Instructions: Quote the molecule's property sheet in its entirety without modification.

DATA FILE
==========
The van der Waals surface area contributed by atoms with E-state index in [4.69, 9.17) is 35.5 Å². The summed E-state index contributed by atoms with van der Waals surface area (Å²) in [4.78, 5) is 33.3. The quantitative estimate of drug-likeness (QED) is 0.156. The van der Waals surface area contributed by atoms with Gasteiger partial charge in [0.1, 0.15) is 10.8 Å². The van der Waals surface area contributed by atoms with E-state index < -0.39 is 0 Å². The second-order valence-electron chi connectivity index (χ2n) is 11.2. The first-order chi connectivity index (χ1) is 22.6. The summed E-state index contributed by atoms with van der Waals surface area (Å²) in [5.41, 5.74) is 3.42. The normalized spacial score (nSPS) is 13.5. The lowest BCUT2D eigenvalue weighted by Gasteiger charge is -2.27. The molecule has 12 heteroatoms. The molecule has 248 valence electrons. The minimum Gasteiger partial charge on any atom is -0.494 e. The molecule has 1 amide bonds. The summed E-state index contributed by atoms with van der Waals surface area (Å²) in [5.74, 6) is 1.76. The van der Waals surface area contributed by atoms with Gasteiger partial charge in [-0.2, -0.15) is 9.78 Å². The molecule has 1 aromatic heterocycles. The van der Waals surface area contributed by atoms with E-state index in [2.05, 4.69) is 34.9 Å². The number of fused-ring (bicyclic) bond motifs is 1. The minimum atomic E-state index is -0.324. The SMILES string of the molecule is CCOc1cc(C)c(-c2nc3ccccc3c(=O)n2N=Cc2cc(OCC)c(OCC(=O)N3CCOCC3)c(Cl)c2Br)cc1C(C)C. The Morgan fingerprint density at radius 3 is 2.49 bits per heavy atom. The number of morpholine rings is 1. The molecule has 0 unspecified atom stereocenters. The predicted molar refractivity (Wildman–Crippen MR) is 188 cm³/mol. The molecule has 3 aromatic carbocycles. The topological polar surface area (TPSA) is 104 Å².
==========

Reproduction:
The van der Waals surface area contributed by atoms with E-state index in [4.69, 9.17) is 35.5 Å². The summed E-state index contributed by atoms with van der Waals surface area (Å²) in [4.78, 5) is 33.3. The quantitative estimate of drug-likeness (QED) is 0.156. The van der Waals surface area contributed by atoms with Gasteiger partial charge in [0.1, 0.15) is 10.8 Å². The van der Waals surface area contributed by atoms with E-state index < -0.39 is 0 Å². The second-order valence-electron chi connectivity index (χ2n) is 11.2. The first-order chi connectivity index (χ1) is 22.6. The summed E-state index contributed by atoms with van der Waals surface area (Å²) in [5.41, 5.74) is 3.42. The normalized spacial score (nSPS) is 13.5. The lowest BCUT2D eigenvalue weighted by Gasteiger charge is -2.27. The molecule has 12 heteroatoms. The molecule has 248 valence electrons. The minimum Gasteiger partial charge on any atom is -0.494 e. The molecule has 1 amide bonds. The summed E-state index contributed by atoms with van der Waals surface area (Å²) in [5.74, 6) is 1.76. The van der Waals surface area contributed by atoms with Gasteiger partial charge in [-0.2, -0.15) is 9.78 Å². The molecule has 1 aromatic heterocycles. The van der Waals surface area contributed by atoms with E-state index in [2.05, 4.69) is 34.9 Å². The number of fused-ring (bicyclic) bond motifs is 1. The minimum atomic E-state index is -0.324. The SMILES string of the molecule is CCOc1cc(C)c(-c2nc3ccccc3c(=O)n2N=Cc2cc(OCC)c(OCC(=O)N3CCOCC3)c(Cl)c2Br)cc1C(C)C. The Morgan fingerprint density at radius 3 is 2.49 bits per heavy atom. The number of morpholine rings is 1. The molecule has 0 unspecified atom stereocenters. The predicted molar refractivity (Wildman–Crippen MR) is 188 cm³/mol. The molecule has 3 aromatic carbocycles. The topological polar surface area (TPSA) is 104 Å².